Shuteye Strategies for ADHD Children

ADHD health advice to help your ADD child get the sleep she needs.

ADHD and sleep disorders ADDitude Magazine

There's a biological reason why children with ADD tend to sleep less than non-ADD kids.

   
 

ADHD Health Issue: Primary Sleep Disorder

If your child’s sleep problems persist (or if they’re accompanied by snoring or irregular breathing), he may be suffering from what’s known as a primary sleep disorder. A physician should evaluate him for sleep disorder breathing, obstructive sleep apnea, abnormally large tonsils, and restless legs syndrome (RLS).

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Getting a good night’s sleep can be a big problem for children who have attention deficit disorder (ADD ADHD). Research has shown that 20 percent of these children have difficulty falling or staying asleep. That’s three times the rate among children who don’t have the condition.

A study from England has found that sleep problems are also common among parents of ADD kids. In the study, which involved 100 parents of children five to 17 years of age, 57 percent of the parents slept six hours or less, with 27 percent getting less than five hours. More than half of the kids got up at least four times during the night. Forty-two percent of the kids woke up before 6:00 a.m.

It doesn’t take much to figure out what’s going on here: When children are awake, it’s hard for parents to get any shuteye.

Sleep deprivation affects adults the way it affects kids: It makes them irritable (and sometimes depressed), impatient, and less efficient at just about everything they do. Adults who haven’t gotten a good night’s sleep are more likely to miss work. And sleep-deprived parents aren’t very good at managing their children.

The biology of sleep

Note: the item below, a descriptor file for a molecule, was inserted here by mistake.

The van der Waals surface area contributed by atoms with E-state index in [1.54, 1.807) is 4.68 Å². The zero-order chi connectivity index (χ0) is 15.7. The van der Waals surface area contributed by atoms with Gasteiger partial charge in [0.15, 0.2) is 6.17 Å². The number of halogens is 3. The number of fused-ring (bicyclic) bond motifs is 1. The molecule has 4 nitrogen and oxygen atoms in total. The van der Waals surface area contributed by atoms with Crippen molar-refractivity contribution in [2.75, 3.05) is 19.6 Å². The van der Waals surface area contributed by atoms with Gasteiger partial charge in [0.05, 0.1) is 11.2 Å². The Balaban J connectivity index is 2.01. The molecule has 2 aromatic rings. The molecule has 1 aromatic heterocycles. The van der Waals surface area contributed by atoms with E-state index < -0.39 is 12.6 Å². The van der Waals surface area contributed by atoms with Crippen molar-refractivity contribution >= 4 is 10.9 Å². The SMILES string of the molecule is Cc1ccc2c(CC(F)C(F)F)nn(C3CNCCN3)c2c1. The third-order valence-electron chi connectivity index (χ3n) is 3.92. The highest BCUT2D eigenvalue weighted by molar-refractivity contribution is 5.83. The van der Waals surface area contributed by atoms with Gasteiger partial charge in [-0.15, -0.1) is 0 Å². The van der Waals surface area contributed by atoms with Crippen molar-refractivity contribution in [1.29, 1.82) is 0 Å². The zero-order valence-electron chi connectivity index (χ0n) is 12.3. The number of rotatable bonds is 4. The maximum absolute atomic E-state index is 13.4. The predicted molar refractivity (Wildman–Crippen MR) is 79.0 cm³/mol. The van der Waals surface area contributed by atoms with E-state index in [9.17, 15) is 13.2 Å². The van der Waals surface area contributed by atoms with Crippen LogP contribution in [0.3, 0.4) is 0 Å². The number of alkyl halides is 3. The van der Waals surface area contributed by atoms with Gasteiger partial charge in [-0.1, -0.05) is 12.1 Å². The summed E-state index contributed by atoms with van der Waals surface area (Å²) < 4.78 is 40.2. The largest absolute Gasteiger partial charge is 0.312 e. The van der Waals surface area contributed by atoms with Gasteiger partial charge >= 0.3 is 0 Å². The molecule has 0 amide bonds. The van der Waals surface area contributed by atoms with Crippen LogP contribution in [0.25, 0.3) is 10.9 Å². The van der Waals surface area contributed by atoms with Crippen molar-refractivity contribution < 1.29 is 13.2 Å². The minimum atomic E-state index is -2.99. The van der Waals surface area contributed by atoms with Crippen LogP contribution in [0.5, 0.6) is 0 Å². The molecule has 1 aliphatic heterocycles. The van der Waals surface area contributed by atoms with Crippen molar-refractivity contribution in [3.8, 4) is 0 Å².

There’s a biological reason why children with ADD tend to sleep less than non-ADD kids: Many of the same regions of the brain regulate both attention and sleep. A child who has attention problems is likely to have sleep problems, as well.

You can’t change your child’s biology. But there are ADD-friendly strategies to help kids overcome their sleep problems. Here’s what I tell parents:

Steer clear of sleeping pills.

Most sleep medications that work well for adults haven’t been adequately tested for their safety and effectiveness in children. That goes for the over-the-counter sleep aid melatonin, as well as prescription sleeping pills.

Doctors sometimes prescribe clonidine for ADD children who have trouble falling asleep. The drug does make it easier to fall asleep, but its sedating effect lasts for only about six hours. Most kids who take it awaken around two o’clock in the morning.

Set a realistic bedtime.

Accept the fact that your child may need less sleep than other kids his age. If you put him to bed too early, there’s a chance that he’ll just lie there, wide awake, for an extended period of time. That will make him anxious — and will only increase the likelihood that he’ll climb out of bed and disturb your sleep.


This article comes from the October/November 2006 issue of ADDitude.

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